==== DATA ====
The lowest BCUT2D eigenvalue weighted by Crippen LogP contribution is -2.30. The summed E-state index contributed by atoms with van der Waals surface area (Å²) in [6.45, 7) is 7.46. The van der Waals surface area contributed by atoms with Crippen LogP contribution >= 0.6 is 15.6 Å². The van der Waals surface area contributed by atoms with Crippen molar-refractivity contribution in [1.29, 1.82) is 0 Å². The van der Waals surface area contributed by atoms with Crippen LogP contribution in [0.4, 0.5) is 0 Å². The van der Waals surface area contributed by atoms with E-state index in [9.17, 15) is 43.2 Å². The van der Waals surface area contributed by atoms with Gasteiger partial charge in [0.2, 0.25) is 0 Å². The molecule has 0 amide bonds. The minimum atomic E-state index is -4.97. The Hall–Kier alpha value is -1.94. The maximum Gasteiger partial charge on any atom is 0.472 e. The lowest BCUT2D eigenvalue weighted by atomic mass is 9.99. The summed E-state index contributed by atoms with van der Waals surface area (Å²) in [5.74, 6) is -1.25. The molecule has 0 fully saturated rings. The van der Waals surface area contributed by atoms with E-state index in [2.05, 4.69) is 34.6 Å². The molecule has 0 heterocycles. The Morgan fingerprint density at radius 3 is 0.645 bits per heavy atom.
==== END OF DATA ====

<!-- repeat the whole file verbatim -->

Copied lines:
The lowest BCUT2D eigenvalue weighted by Crippen LogP contribution is -2.30. The summed E-state index contributed by atoms with van der Waals surface area (Å²) in [6.45, 7) is 7.46. The van der Waals surface area contributed by atoms with Crippen LogP contribution >= 0.6 is 15.6 Å². The van der Waals surface area contributed by atoms with Crippen molar-refractivity contribution in [1.29, 1.82) is 0 Å². The van der Waals surface area contributed by atoms with Crippen LogP contribution in [0.4, 0.5) is 0 Å². The van der Waals surface area contributed by atoms with E-state index in [9.17, 15) is 43.2 Å². The van der Waals surface area contributed by atoms with Gasteiger partial charge in [0.2, 0.25) is 0 Å². The molecule has 0 amide bonds. The minimum atomic E-state index is -4.97. The Hall–Kier alpha value is -1.94. The maximum Gasteiger partial charge on any atom is 0.472 e. The lowest BCUT2D eigenvalue weighted by atomic mass is 9.99. The summed E-state index contributed by atoms with van der Waals surface area (Å²) in [5.74, 6) is -1.25. The molecule has 0 fully saturated rings. The van der Waals surface area contributed by atoms with E-state index in [2.05, 4.69) is 34.6 Å². The molecule has 0 heterocycles. The Morgan fingerprint density at radius 3 is 0.645 bits per heavy atom.